He became an overnight success with the ‘Roos and, after a brilliant season under the coaching of Peter Tossol in 2009, took out the club B &F. With 21 votes, he finished runner-up to Michael Stevens in the Morris Medal.
Romance also blossomed with a young Corowa girl, Renee Ronnfeldt.When Queensland club, Aspley conducted a raid on O &M and Goulburn Valley players, at the end of that season, Sam was one of those who felt that a season of football in the Sunshine State sounded fairly attractive.
And Renee liked the thought of a break from Corowa. So, along with his current team-mates Tyson Hartwig and Jamie Sheahan, he spent a season of footy in the QAFL. Aspley struggled big-time early-on, but after sacking the coach and enduring a bit of turmoil, they recovered to finish the year in reasonable fashion.
Sam’s own form was quite good and he finished a close runner-up to ‘Shagger’ in the B &F. But he was happy to leave the Queensland experience behind him.
He moved back home to the Peninsula, and joined his cousin, who was coaching Bonbeach. He spent the following season with MPNFL club, Chelsea, where the Carpenter name is revered.
His father, Leigh, and uncle Dale are both Members of Chelsea’s Team of the Century and Sam joined them as a Best and Fairest winner in 2012.
When he and Renee decided to return to her home town last year, Sam surprised the football world by throwing in his lot with the Rovers. Barry Sullivan had been pursuing him for a couple of years and his old coach Peter Tossol convinced him of the virtues of the Hawks.
He found plenty of work in his chosen trade as a painter and life was pretty good, as they bought a house at Corowa and rejoiced in the bush life, with regular forays to throw a line into the Murray River.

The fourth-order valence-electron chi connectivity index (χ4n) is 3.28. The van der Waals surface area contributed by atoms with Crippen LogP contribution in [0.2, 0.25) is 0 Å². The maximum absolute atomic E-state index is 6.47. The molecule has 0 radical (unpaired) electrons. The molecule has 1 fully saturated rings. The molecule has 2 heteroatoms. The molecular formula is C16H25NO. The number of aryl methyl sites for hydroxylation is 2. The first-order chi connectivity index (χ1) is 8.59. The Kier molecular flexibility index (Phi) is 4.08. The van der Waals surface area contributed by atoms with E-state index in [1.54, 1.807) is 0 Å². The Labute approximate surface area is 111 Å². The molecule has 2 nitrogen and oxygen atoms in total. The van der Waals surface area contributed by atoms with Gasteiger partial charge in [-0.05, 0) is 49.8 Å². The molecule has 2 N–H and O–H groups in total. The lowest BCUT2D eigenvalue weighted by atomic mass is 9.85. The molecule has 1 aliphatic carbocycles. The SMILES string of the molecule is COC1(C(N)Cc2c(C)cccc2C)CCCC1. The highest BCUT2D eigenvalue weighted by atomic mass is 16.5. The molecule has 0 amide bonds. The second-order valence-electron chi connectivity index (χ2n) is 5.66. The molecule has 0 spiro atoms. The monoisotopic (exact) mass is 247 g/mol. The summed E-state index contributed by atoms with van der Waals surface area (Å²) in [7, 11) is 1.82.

His footy season got off to a disappointing start when he copped a hamstring injury before half-time in the opening game. It took a while to get it right and he missed seven games, but he flew home to finish third in the B & F.
He and Renee welcomed young Sonny, named after his grandfather, into the world this year.
A quiet bloke, he enjoys a beer and the outdoors. He’s laid-back and has a terrific nature and has become a huge favourite of supporters and players at the Findlay Oval.
And he’s a big influence on the younger blokes, who have been impressed with his training intensity and respect the quiet words of advice he offers.
At 27, Sam has plenty of footy left in him. But earlier this season he began to feel his mortality. He has a posterior cruciate ligament deficiency in his knee and aggravated it after colliding with a Lavington player. He carried it for a while but it began to give him hell and he rested it for a week.
A cortisone injection did the trick and he came back in superlative touch.
Those who were at McNamara Reserve last week-end would recall probably the most telling of his 35 touches. In a frenetic last quarter, with the Rovers attacking continually, he swooped on the ball, lined up the goals from 40 metres out and his kick curled in beautifully for a classic major.
It was vintage ‘Carps’ and the Hawk faithful rose as one, as they sensed that the elusive number 4 had just nailed the sealer.